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Energy use in museums

One of their biggest sources of greenhouse gas emissions for most organisations is energy consumption, such as gas and electricity use. The more energy your building consumes, the more greenhouse gases you generate. This is influenced by a number of factors, including your energy supplier, the tariff you’re on, and the energy efficiency of your building. 

There are many useful tools available online to help understand or audit your energy use. The Energy Cost Calculator UK  tool compares the use of different appliances in estimated costs by energy usage and the time they’re running for. 

Museums can face many challenges when it comes to energy use. However, there are ways you can improve the energy performance of your building which can help to lower both your bills and your emissions.   

Conducting energy audits

One way to understand energy consumption is through energy audits (sometimes called energy assessments). These are assessments, usually carried out by an external, specialist company that assess the energy requirements and efficiency of your organisation. It will consider the structure of your buildings, how it operates, what appliances you have, how and when they run and provide a detailed report explaining your current energy performance and where improvement and efficiencies could be made. These can be done either in person and on site, or over the phone.

The benefits of an audit can be wide ranging and may include:

  • Identify cost saving opportunities in energy efficiency
  • Improve on carbon emissions
  • Get compliant (or ready for future legislation)
  • Gain a deeper understanding of your business operations and behaviours
  • Accurate data and analysis to help support commercial decisions
  • Enhance your own sustainability reputation
  • Highlight potential for energy efficiency grants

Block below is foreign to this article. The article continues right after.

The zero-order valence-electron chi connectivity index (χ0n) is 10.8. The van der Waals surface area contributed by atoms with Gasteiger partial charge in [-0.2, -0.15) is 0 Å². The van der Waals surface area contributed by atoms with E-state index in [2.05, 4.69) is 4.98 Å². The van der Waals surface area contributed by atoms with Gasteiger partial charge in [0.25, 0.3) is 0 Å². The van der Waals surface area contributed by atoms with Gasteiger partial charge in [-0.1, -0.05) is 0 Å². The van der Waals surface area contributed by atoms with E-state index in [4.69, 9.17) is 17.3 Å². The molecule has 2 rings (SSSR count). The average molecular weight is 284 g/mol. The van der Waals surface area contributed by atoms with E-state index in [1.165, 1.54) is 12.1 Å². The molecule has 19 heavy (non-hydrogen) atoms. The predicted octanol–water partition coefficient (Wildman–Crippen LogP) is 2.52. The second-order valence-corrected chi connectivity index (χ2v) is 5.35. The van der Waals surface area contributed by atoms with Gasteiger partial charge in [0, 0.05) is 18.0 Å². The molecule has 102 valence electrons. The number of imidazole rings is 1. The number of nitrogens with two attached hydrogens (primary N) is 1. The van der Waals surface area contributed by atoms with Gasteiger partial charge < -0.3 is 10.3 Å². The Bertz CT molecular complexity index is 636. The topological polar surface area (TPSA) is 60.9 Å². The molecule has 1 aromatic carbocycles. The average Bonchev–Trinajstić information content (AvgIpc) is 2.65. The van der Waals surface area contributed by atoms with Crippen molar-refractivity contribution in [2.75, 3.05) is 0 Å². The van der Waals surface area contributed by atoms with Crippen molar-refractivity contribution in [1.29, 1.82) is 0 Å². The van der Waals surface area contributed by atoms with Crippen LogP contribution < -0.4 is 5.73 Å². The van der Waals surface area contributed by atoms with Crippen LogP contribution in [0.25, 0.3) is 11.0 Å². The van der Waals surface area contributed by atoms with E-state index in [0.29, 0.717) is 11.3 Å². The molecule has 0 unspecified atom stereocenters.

• Lower exposure to energy price hikes
  • Drive down energy costs

Energy audits will not be suitable for all museums as the potential savings for one may not outweigh the cost of the assessment, or where energy saving actions are relatively simple. It’s possible to carry out your own energy audit by setting some time and resource aside to do some basic research and explore your building and operations from this viewpoint. For example, look for any draughts from your windows or leaks coming in through your walls.

If you think a DIY energy audit is for you, you can find advice and checklists online, such as:

You can find more information on energy efficiency improvements for your building in our Climate Action advice guides.

For larger organisations or those with more complicated energy requirements, an audit may highlight significant long-term savings and emissions reduction. Conducting an energy audit can be a good first step in ensuring your organisation is operating as efficiently as possible. Energy audits are a legal requirement for companies in the UK with over 250 employees through the Energy Savings Opportunity Scheme (ESOS).

It’s important to remember that you are not required to undertake any of the recommendations or suggestions of an energy audit.

Although an energy audit can be tailored and is unique to your own building and organisation, general areas of focus include:

  • Assessing your current energy usage. This includes getting an inventory of all energy consuming activities during a working day, including areas where it is being lost or wasted.
  • Planning improvement and costs. Here alternative options are drawn up for improving your organisations energy performance with the costs, benefits and pay-back time all quantified.
  • Implementing your findings. This last stage is the implementation of some, or all the steps outlined in the audit. These can be done at your own pace whenever is most suitable for the business.